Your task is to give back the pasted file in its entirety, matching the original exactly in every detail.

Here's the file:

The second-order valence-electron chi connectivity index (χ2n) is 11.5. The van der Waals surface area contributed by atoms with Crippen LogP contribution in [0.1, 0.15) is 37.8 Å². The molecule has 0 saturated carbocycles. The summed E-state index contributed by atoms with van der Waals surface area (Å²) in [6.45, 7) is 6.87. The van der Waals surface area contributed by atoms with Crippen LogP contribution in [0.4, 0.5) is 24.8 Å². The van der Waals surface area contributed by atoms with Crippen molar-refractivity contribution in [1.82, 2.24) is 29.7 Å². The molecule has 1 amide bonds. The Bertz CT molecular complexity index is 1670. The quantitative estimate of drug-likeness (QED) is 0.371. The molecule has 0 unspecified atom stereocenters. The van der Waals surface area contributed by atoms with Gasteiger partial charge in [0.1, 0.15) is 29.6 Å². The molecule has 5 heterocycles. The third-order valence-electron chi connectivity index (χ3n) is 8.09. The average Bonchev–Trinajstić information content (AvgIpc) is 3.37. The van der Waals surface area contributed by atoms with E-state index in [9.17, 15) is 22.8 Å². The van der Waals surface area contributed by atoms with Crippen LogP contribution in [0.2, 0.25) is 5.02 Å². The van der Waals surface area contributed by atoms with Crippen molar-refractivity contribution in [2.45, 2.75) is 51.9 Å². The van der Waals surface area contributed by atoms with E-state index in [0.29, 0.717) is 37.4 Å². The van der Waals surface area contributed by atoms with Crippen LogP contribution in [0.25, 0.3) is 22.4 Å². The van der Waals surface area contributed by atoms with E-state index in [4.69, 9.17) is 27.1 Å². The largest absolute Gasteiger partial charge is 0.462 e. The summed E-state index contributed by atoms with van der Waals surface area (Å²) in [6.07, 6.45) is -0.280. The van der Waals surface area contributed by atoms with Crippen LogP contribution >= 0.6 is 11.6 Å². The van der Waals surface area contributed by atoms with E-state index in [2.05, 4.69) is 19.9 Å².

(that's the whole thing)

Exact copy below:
The second-order valence-electron chi connectivity index (χ2n) is 11.5. The van der Waals surface area contributed by atoms with Crippen LogP contribution in [0.1, 0.15) is 37.8 Å². The molecule has 0 saturated carbocycles. The summed E-state index contributed by atoms with van der Waals surface area (Å²) in [6.45, 7) is 6.87. The van der Waals surface area contributed by atoms with Crippen LogP contribution in [0.4, 0.5) is 24.8 Å². The van der Waals surface area contributed by atoms with Crippen molar-refractivity contribution in [1.82, 2.24) is 29.7 Å². The molecule has 1 amide bonds. The Bertz CT molecular complexity index is 1670. The quantitative estimate of drug-likeness (QED) is 0.371. The molecule has 0 unspecified atom stereocenters. The van der Waals surface area contributed by atoms with Gasteiger partial charge in [0.1, 0.15) is 29.6 Å². The molecule has 5 heterocycles. The third-order valence-electron chi connectivity index (χ3n) is 8.09. The average Bonchev–Trinajstić information content (AvgIpc) is 3.37. The van der Waals surface area contributed by atoms with E-state index in [9.17, 15) is 22.8 Å². The van der Waals surface area contributed by atoms with Crippen LogP contribution in [0.2, 0.25) is 5.02 Å². The van der Waals surface area contributed by atoms with Crippen molar-refractivity contribution in [2.45, 2.75) is 51.9 Å². The van der Waals surface area contributed by atoms with E-state index in [0.29, 0.717) is 37.4 Å². The van der Waals surface area contributed by atoms with Crippen LogP contribution in [0.25, 0.3) is 22.4 Å². The van der Waals surface area contributed by atoms with E-state index in [4.69, 9.17) is 27.1 Å². The largest absolute Gasteiger partial charge is 0.462 e. The summed E-state index contributed by atoms with van der Waals surface area (Å²) in [6.07, 6.45) is -0.280. The van der Waals surface area contributed by atoms with Crippen LogP contribution >= 0.6 is 11.6 Å². The van der Waals surface area contributed by atoms with E-state index in [2.05, 4.69) is 19.9 Å².